- slide 1 of 8
Painkiller is a fast-paced first-person shooter which was released back in 2004. It is a linear game with old school game-play which charges the player with blasting their way through a series of hellish levels killing a variety of demonic enemies. The player takes on the role of Daniel Garner and the opening cut scene sees him die in a nasty car crash which also claims the life of his beloved wife. Daniel has to battle his way through purgatory and prevent a war between heaven and hell by killing Lucifer’s generals and armies and then facing the big baddie himself. The eventual aim is to defeat hell and reunite with his wife.
- slide 2 of 8
The focus of Painkiller is frenetic action and this means most levels are packed with hordes of enemies. The environments are varied and show off aspects of the dark side of human existence from medieval witch burnings to war torn cities. The player has a range of weaponry at their disposal and must clear each level of bad guys before facing down boss characters in order to progress. They kept things simple with this game so there are no puzzles to solve this is just pure adrenaline fuelled violence with a heavy rock soundtrack.
The best feature in the game is the varied weapon set which includes the eponymous painkiller, a sort of mechanical weapon which when activated opens to reveal rapidly rotating blades, secondary fire is a beam which can be attached to the environment and used to scythe enemies down. The rest of the weapon set is more conventional so you get a shotgun, a chaingun, a stakegun and an electrodriver. Every weapon has a primary fire and secondary so the chaingun works as a machine gun in primary fire and secondary fire is a rocket launcher, the electrodriver fires shurikens and has lightning as secondary fire, the shotgun has a traditional primary fire and secondary fire is a kind of freeze effect. My favourite weapons is definitely the stakegun, stakes are fired by primary fire and can nail enemies to the environment, while secondary fire converts the gun to a handy grenade launcher which fires bouncing grenades. The expansion pack added a flamethrower and a bolt driver to the line up.
As you despatch enemies you can collect their souls and destroying things in each level will reward you with gold coins which you can spend on power-up tarot cards between levels. These are familiar concepts but the different style of implementation creates new game challenges and gives Painkiller a better replay value. Each section features a few levels followed by a boss fight and as usual the bosses can only be defeated in a specific way, this is as close as the game gets to providing you with a puzzle.
- slide 3 of 8
- slide 4 of 8
The game is nicely realised and the levels are huge and extremely detailed although you tend to run through them at quite a pace only pausing to waste demonic creatures and smash anything that looks destructible. The textures are a little washed out but on the whole the environments look good and they are helped in that respect by the dynamic lighting system. The creatures are quite imaginative and skilfully modelled although they don’t have a huge range of animation. The fact that enemies ragdoll on death, which is now very common, was a selling point on release and it is undeniably satisfying to nail a corpse to a pillar and watch it swing.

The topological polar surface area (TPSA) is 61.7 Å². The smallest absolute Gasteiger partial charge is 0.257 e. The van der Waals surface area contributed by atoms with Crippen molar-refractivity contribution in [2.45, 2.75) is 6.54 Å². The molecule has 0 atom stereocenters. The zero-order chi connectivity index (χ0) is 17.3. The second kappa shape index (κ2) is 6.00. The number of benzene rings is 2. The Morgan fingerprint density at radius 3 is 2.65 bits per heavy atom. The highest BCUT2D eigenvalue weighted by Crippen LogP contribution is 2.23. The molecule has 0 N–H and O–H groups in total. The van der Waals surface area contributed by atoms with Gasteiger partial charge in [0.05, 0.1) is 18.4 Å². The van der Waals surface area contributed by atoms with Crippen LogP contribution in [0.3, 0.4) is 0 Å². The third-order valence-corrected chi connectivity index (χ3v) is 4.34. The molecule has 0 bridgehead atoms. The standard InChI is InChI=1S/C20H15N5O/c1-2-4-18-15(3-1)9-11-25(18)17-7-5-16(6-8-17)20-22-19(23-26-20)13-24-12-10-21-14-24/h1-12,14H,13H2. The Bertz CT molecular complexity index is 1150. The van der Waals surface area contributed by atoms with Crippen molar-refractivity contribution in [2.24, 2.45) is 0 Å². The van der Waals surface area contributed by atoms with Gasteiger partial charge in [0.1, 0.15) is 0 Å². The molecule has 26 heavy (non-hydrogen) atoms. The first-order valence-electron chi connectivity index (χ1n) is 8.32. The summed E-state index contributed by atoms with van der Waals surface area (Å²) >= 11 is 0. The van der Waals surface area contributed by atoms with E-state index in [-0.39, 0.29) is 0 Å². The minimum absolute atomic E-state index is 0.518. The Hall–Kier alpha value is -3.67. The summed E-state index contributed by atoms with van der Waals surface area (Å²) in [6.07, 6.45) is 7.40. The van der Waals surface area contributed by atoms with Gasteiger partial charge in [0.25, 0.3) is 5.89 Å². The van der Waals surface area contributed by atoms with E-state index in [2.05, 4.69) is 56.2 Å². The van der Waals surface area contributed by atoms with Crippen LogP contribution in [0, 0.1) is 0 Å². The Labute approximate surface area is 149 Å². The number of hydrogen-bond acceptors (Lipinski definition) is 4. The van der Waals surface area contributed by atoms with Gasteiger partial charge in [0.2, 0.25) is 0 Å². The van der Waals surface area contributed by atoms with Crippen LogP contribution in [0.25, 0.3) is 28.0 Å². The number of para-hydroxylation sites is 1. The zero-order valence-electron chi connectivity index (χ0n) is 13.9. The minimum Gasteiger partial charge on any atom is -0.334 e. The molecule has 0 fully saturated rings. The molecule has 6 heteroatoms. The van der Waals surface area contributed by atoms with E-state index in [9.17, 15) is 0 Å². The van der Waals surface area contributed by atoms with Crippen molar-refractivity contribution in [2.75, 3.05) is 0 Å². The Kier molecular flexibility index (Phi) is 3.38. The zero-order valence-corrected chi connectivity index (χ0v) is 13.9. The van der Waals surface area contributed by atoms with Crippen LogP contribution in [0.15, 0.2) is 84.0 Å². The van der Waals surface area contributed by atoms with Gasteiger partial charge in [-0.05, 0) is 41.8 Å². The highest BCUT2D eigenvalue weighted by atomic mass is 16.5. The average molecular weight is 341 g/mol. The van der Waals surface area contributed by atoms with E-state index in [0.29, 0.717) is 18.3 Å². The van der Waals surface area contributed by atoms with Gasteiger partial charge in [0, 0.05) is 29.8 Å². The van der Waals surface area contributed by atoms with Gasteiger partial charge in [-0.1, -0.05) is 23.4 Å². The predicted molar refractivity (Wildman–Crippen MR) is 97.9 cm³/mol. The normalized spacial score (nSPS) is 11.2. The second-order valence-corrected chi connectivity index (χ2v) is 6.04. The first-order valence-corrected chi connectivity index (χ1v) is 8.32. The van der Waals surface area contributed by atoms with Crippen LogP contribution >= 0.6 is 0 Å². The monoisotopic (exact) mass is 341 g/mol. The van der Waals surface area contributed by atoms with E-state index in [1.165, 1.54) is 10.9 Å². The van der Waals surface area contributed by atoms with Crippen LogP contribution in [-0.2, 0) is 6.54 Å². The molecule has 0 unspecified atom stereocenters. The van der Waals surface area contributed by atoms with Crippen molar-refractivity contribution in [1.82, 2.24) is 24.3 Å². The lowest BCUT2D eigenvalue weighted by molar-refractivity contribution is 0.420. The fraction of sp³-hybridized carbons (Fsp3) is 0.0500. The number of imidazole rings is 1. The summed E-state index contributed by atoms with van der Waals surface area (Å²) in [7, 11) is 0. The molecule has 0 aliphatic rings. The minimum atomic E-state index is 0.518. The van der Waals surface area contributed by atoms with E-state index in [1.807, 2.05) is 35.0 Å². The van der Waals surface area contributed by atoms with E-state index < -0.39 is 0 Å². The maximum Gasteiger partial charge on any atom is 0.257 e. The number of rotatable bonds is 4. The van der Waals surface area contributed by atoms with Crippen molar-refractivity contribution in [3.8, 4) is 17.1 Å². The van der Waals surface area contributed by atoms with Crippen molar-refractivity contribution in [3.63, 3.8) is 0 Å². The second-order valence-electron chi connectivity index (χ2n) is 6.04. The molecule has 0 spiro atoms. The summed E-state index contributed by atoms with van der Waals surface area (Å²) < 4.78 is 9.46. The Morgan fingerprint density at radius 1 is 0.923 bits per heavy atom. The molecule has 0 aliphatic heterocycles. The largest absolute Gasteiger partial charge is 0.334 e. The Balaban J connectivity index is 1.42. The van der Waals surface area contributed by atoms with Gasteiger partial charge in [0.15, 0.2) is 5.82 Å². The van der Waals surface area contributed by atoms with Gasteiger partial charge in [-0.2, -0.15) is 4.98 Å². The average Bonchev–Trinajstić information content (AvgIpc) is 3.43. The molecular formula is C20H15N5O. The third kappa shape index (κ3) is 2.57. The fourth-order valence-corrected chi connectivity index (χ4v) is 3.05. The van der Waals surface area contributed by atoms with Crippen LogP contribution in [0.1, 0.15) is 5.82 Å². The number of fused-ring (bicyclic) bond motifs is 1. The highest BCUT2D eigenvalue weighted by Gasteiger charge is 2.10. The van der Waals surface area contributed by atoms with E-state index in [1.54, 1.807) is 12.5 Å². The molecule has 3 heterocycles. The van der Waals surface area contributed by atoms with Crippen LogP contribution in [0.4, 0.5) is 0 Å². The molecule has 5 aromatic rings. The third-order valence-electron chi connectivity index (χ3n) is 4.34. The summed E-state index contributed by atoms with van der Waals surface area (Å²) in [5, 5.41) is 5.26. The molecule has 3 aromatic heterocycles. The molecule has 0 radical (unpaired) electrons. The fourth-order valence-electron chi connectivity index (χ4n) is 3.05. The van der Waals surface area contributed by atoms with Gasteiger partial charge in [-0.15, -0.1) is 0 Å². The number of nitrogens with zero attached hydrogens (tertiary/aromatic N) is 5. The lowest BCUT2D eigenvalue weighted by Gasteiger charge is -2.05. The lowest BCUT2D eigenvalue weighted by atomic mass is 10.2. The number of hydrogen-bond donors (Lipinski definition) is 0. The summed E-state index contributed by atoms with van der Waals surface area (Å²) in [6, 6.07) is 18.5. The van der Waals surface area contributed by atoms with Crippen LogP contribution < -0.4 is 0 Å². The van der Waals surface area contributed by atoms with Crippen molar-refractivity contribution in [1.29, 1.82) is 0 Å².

- slide 5 of 8
The multiplayer modes are something of a disappointment and multiplayer gaming for first-person shooters has moved beyond this. The levels are designed for game-play so there are teleports and unrealistic layouts reminiscent of Unreal Tournament but these maps are not as well designed. The physics based weapons have definite lag problems and so, for example the stakegun is rendered useless. There are additional modes beyond basic deathmatch but none of them really add anything new or exciting. This is not the game to go for if you like tactics or realism, the characters don’t even make footstep sounds and the pace is furiously fast.
- slide 6 of 8
The game shines in this department and will run beautifully on most machines. All you really need is a 1.5GHz processor, 384 MB RAM and a direct x 8.1 compatible video and sound card. The install is a reasonably small 1.2GB. I’ve played this on various machines and encountered no problems with frame rate or performance.
- slide 7 of 8
If you like simple strafe and shoot action with hordes of enemies then Painkiller is likely to bring you a few hours of joy. It certainly doesn’t push the boundaries and instead of introducing new game-play it offers a familiar experience which is well made and solid. If you like the sound of wasting several hundred demons with an assortment of weaponry while the rock soundtrack screams in your ears then pick this up. If you prefer slow or tactical game-play then avoid this completely. Fast, dumb and full of fun this is pure style over substance.